Above image: Lynn Sissons (Canadian, 1889-1985). From 6th Floor, London Towers (From 6th Floor, London Towers / Roslyn Road), 1968. Watercolour, graphic on paper. 39.4 x 57.3 cm. Collection of the Winnipeg Art Gallery. Gift of Mr. and Mrs. J. Blair MacAulay, G-85-11. Photograph: Earnest Mayer, courtesy of the Winnipeg Art Gallery.
The Road to 100
Honouring those who have shaped our community through The Foundation.
Shaping Winnipeg’s artistic scene: Lynn Sissons
Winnipeg has long been renowned as a vital centre of contemporary art. Women have been instrumental in earning this desired reputation.
Lynn Sissons was born Sept. 13, 1889 on Maple Farm, the family’s homestead west of Portage la Prairie. The daughter of Thomas and Mary Ann Sissons, and a member of the third generation of Sissons on that farmstead, Lynn was one of seven daughters and two sons.
In 1921 she came to Winnipeg to study art. Since childhood, art was her passion. She acknowledged the role played by her teachers at the Winnipeg School of Art and the University of Manitoba School of Art. Notable among them were Lemoine Fitzgerald, Franz Johnston, Joe Plaskett, Walter J. Phillips and George Swinton.
Lynn developed her own expressive style. Her watercolours have been exhibited not only in Manitoba, but across Canada. In 1961 she had a one person show at the Winnipeg Art Gallery as part of its 50th anniversary. She is represented in the Winnipeg Art Gallery’s permanent collection and in private and public collections throughout the continent.
Her activities in other arts were significant, including set and costume design and execution for Winnipeg’s Little Theatre and years of service as treasurer of the Poetry Society of Winnipeg.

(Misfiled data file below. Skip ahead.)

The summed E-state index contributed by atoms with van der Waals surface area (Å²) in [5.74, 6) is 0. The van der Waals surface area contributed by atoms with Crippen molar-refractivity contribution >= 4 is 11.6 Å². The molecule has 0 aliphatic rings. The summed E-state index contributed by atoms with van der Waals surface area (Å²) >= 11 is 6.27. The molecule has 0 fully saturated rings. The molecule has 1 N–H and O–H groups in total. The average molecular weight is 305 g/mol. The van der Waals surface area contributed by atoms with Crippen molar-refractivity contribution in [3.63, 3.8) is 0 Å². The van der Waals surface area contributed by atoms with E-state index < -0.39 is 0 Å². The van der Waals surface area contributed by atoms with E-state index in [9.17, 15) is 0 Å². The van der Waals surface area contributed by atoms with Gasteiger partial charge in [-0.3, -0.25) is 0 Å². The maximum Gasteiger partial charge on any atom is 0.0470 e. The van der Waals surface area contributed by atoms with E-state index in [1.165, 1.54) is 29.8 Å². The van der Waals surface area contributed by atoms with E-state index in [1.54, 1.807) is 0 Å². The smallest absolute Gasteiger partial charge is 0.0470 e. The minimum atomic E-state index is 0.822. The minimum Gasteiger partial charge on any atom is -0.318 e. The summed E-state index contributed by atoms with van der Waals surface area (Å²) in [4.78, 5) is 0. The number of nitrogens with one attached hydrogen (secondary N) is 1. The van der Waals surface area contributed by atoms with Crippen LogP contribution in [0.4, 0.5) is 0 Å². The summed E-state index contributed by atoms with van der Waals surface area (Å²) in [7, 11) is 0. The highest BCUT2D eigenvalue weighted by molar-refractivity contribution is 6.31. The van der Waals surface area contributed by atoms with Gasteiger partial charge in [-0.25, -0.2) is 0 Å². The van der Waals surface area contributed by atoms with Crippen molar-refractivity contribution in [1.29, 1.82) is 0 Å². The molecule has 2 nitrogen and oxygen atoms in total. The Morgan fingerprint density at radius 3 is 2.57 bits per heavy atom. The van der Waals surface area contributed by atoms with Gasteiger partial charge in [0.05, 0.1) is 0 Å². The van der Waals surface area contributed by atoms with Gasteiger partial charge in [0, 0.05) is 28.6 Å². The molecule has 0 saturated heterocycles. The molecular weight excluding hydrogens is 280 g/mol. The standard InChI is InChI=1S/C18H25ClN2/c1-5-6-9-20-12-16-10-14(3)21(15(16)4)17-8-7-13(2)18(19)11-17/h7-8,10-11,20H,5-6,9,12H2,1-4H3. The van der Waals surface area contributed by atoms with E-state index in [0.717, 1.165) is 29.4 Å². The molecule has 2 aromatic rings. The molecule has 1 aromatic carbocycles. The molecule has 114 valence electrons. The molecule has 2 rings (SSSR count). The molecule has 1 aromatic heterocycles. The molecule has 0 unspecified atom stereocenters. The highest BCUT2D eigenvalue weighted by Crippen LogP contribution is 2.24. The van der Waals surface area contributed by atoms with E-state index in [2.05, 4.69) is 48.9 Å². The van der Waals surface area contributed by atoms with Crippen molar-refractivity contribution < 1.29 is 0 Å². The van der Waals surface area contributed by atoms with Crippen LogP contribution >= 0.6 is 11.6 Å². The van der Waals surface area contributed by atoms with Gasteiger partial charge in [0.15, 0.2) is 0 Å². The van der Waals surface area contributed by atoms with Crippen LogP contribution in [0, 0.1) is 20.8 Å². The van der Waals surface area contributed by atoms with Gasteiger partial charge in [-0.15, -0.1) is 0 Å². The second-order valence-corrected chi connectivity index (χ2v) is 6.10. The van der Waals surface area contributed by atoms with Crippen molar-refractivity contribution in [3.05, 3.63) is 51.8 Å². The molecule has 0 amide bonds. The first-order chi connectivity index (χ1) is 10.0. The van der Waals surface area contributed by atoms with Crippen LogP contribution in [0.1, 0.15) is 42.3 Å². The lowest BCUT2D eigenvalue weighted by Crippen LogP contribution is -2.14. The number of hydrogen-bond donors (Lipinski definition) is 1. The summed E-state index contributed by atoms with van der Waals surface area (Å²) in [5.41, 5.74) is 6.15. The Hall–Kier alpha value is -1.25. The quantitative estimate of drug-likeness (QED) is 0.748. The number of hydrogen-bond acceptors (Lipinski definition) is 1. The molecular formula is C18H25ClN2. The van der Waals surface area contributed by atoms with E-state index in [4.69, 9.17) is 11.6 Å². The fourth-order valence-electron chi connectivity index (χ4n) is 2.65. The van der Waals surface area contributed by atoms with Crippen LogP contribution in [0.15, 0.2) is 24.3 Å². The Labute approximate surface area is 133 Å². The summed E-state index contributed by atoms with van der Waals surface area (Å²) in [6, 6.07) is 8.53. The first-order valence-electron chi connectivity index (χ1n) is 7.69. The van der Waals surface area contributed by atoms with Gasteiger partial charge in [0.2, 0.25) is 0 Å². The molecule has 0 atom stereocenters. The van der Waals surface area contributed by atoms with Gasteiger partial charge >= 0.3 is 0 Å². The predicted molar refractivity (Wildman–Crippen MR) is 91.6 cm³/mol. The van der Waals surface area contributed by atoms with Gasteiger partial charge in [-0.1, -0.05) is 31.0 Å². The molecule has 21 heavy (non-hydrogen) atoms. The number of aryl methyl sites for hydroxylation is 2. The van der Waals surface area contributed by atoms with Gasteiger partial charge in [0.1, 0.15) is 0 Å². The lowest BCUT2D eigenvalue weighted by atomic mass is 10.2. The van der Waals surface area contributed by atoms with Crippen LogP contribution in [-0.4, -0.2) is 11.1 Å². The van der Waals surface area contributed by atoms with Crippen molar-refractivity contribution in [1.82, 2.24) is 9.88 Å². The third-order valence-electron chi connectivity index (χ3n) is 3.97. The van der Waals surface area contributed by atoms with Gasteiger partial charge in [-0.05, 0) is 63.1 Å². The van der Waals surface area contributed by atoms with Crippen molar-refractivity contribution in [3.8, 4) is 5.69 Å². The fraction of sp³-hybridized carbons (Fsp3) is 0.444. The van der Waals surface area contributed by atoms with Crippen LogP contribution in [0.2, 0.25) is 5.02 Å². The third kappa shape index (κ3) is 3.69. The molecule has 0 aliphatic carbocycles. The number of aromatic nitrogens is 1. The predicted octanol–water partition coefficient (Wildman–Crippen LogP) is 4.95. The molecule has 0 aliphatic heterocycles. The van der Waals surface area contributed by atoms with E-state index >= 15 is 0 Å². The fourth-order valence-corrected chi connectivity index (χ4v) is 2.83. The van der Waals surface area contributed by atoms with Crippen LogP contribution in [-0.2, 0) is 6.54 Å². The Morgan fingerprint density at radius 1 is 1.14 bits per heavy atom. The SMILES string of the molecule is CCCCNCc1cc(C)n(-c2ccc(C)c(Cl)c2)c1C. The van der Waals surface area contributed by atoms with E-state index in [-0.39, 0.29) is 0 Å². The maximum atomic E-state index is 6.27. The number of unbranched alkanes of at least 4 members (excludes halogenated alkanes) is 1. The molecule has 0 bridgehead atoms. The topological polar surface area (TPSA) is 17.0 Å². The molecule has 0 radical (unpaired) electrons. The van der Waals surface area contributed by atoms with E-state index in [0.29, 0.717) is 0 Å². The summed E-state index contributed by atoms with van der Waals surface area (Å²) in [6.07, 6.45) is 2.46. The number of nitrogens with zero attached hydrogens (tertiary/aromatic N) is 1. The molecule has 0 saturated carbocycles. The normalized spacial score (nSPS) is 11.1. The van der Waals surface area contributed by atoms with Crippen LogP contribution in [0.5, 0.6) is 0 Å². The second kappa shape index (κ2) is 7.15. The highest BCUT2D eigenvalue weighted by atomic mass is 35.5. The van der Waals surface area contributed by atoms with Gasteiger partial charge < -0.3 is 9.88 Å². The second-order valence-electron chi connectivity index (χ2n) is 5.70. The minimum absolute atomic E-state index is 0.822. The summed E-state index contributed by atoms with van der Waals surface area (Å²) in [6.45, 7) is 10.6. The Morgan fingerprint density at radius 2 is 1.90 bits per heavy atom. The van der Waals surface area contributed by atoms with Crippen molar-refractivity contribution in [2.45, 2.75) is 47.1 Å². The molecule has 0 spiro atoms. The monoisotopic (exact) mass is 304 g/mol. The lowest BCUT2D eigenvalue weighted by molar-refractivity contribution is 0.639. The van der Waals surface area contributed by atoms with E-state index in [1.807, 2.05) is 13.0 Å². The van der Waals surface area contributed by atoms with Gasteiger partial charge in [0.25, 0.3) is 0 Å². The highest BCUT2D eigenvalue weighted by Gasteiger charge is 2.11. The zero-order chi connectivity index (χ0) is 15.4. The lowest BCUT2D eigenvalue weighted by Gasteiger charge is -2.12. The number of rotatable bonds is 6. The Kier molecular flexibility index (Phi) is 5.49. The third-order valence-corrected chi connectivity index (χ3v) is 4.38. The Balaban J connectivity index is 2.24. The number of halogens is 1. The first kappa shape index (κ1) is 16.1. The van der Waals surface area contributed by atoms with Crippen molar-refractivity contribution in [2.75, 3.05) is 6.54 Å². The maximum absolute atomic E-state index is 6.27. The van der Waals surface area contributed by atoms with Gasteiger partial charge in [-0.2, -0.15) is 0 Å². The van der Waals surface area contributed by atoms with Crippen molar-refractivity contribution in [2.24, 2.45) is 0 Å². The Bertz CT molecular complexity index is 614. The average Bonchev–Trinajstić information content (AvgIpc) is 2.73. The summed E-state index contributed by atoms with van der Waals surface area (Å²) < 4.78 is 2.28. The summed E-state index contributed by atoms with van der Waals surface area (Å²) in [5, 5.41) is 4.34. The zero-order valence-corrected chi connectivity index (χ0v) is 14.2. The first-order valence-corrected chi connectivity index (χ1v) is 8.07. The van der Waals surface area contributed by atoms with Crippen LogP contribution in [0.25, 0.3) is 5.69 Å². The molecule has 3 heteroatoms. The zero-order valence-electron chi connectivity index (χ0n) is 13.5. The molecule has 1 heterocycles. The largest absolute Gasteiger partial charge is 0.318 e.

Miss Sissons served as President for the Winnipeg Sketch Club and the Manitoba Society of Artists, and was given honorary life memberships for both. She was also given a gold medal from the Manitoba Historical Society.
On her 90th birthday the Royal Canadian Academy of Arts awarded her their first Citation of Merit “for distinguished serviced to the visual arts over a long period of time in Canada.” Until shortly before her death she continued to paint, enter competitions and win top prizes.
When Lynn Sissons died in 1985 a fund was set up at The Winnipeg Foundation from her estate to benefit “students of water colours attending at a School of Art in Metropolitan Winnipeg or enrolled in the Faculty of Fine Arts at the University of Manitoba.” Lynn remembered how she had benefited from the support of others in her artistic journey. We are proud to remember her legacy and her commitment in assisting the next generation.